To the partners that joined us at the event – thank you for the partnership. We are committed to growing our opportunity, and the value of our relationships. There’s a world of opportunity in front of us, and we’re looking forward to capturing it together.
Safe Harbor Statement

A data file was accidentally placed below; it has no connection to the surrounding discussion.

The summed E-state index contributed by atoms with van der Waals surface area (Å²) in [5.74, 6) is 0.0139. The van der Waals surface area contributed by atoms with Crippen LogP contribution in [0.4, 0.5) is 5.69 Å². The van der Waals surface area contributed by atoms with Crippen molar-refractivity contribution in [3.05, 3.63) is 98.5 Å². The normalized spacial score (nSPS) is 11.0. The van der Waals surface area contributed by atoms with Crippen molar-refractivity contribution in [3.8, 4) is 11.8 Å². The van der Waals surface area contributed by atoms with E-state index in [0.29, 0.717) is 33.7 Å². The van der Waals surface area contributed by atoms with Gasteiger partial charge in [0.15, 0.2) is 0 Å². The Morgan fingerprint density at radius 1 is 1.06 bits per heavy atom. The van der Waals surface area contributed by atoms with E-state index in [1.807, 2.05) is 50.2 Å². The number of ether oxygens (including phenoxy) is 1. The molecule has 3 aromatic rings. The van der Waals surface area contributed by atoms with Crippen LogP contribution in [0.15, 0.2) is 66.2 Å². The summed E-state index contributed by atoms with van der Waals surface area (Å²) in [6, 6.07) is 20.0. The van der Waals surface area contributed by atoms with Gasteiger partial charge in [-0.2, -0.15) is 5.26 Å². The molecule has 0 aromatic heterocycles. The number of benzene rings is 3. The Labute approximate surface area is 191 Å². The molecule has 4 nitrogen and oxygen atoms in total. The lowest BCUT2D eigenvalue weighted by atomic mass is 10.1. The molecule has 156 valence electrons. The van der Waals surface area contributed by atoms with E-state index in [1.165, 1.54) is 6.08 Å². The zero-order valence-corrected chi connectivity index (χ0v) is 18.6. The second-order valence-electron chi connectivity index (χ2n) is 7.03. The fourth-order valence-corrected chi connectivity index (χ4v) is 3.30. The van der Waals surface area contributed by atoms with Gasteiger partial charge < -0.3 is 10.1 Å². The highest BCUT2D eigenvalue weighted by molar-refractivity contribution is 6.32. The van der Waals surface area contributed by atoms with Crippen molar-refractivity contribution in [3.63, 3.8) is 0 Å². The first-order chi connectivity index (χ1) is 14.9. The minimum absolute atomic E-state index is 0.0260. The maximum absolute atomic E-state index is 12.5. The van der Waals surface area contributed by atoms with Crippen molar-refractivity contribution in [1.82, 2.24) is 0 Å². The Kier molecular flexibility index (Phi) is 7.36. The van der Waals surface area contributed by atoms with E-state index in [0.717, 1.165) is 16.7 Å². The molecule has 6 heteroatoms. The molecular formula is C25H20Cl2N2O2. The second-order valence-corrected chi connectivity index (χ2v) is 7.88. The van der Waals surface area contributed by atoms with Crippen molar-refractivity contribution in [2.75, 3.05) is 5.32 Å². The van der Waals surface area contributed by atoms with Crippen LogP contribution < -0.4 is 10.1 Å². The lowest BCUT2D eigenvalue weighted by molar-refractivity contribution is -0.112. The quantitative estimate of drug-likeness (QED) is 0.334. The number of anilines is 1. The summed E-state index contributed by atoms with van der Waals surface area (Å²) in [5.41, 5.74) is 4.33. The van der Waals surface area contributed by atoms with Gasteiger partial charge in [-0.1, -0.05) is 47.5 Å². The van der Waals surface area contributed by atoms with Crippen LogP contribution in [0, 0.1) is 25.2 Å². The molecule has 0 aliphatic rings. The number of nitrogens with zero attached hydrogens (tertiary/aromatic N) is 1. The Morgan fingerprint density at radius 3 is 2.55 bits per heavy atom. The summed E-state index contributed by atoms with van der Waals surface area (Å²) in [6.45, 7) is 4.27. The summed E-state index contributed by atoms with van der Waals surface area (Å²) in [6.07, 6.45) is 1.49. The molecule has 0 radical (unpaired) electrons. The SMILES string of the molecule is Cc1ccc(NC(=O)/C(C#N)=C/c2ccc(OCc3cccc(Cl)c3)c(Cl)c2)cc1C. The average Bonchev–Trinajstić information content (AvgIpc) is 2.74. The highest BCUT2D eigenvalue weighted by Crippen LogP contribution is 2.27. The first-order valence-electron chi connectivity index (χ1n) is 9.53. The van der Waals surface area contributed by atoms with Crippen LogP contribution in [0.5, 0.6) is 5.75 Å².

Jonathan’s blog contains forward-looking statements regarding the future results and performance of Sun including statements with respect to Sun’s guidance for revenue growth for FY08 and operating profit for Q408, Sun’s strategy and business opportunities and expectations regarding our x64 business. These forward-looking statements involve risks and uncertainties and actual results could differ materially from those predicted in any such forward-looking statements. Factors that could cause actual results to differ materially from those contained in such forward-looking statements include: risks associated with developing, designing, manufacturing and distributing new products; lack of success in technological advancements; pricing pressures; lack of customer acceptance of new products; the possibility of errors or defects in new products; competition; adverse business conditions; failure to retain key employees; the cancellation or delay of projects; our reliance on single-source suppliers; risks associated with our ability to purchase a sufficient amount of components to meet demand; inventory risks; and delays in product development or customer acceptance and implementation of new products and technologies. Please also refer to Sun’s periodic reports that are filed from time to time with the Securities and Exchange Commission, including its Annual Report on Form 10-K for the fiscal year ended June 30, 2007 and its Quarterly Reports on Form 10-Q for the fiscal quarter ended September 30, 2007. Sun assumes no obligation to, and does not currently intend to, update these forward-looking statements. If you’ve read this far, you need more outside interests.